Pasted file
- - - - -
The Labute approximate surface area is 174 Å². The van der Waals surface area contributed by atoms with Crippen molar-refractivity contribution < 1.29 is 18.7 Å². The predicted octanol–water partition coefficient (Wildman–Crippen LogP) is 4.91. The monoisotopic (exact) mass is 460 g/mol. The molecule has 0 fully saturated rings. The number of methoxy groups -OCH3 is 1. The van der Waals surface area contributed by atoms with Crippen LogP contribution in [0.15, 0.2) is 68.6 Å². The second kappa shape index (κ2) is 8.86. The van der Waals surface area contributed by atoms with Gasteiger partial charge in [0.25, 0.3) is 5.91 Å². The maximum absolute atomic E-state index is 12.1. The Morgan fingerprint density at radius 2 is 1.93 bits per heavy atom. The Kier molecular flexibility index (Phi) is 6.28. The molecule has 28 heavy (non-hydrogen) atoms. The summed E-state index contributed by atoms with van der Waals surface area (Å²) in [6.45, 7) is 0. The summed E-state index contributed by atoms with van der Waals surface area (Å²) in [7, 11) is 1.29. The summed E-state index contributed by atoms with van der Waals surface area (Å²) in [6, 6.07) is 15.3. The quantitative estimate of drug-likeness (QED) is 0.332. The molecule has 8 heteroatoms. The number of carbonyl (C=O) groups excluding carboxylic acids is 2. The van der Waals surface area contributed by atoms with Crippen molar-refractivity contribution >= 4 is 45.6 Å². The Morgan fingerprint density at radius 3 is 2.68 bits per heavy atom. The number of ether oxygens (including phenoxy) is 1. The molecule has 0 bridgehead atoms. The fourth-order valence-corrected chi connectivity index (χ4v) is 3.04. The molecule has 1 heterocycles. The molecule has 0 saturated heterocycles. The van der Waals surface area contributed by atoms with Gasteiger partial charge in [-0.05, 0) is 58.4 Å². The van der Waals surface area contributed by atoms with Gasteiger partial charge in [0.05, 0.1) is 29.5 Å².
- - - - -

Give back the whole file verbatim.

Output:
The Labute approximate surface area is 174 Å². The van der Waals surface area contributed by atoms with Crippen molar-refractivity contribution < 1.29 is 18.7 Å². The predicted octanol–water partition coefficient (Wildman–Crippen LogP) is 4.91. The monoisotopic (exact) mass is 460 g/mol. The molecule has 0 fully saturated rings. The number of methoxy groups -OCH3 is 1. The van der Waals surface area contributed by atoms with Crippen LogP contribution in [0.15, 0.2) is 68.6 Å². The second kappa shape index (κ2) is 8.86. The van der Waals surface area contributed by atoms with Gasteiger partial charge in [0.25, 0.3) is 5.91 Å². The maximum absolute atomic E-state index is 12.1. The Morgan fingerprint density at radius 2 is 1.93 bits per heavy atom. The Kier molecular flexibility index (Phi) is 6.28. The molecule has 28 heavy (non-hydrogen) atoms. The summed E-state index contributed by atoms with van der Waals surface area (Å²) in [6.45, 7) is 0. The summed E-state index contributed by atoms with van der Waals surface area (Å²) in [7, 11) is 1.29. The summed E-state index contributed by atoms with van der Waals surface area (Å²) in [6, 6.07) is 15.3. The quantitative estimate of drug-likeness (QED) is 0.332. The molecule has 8 heteroatoms. The number of carbonyl (C=O) groups excluding carboxylic acids is 2. The van der Waals surface area contributed by atoms with Crippen molar-refractivity contribution >= 4 is 45.6 Å². The Morgan fingerprint density at radius 3 is 2.68 bits per heavy atom. The number of ether oxygens (including phenoxy) is 1. The molecule has 0 bridgehead atoms. The fourth-order valence-corrected chi connectivity index (χ4v) is 3.04. The molecule has 1 heterocycles. The molecule has 0 saturated heterocycles. The van der Waals surface area contributed by atoms with Gasteiger partial charge in [-0.05, 0) is 58.4 Å². The van der Waals surface area contributed by atoms with Gasteiger partial charge in [0.05, 0.1) is 29.5 Å².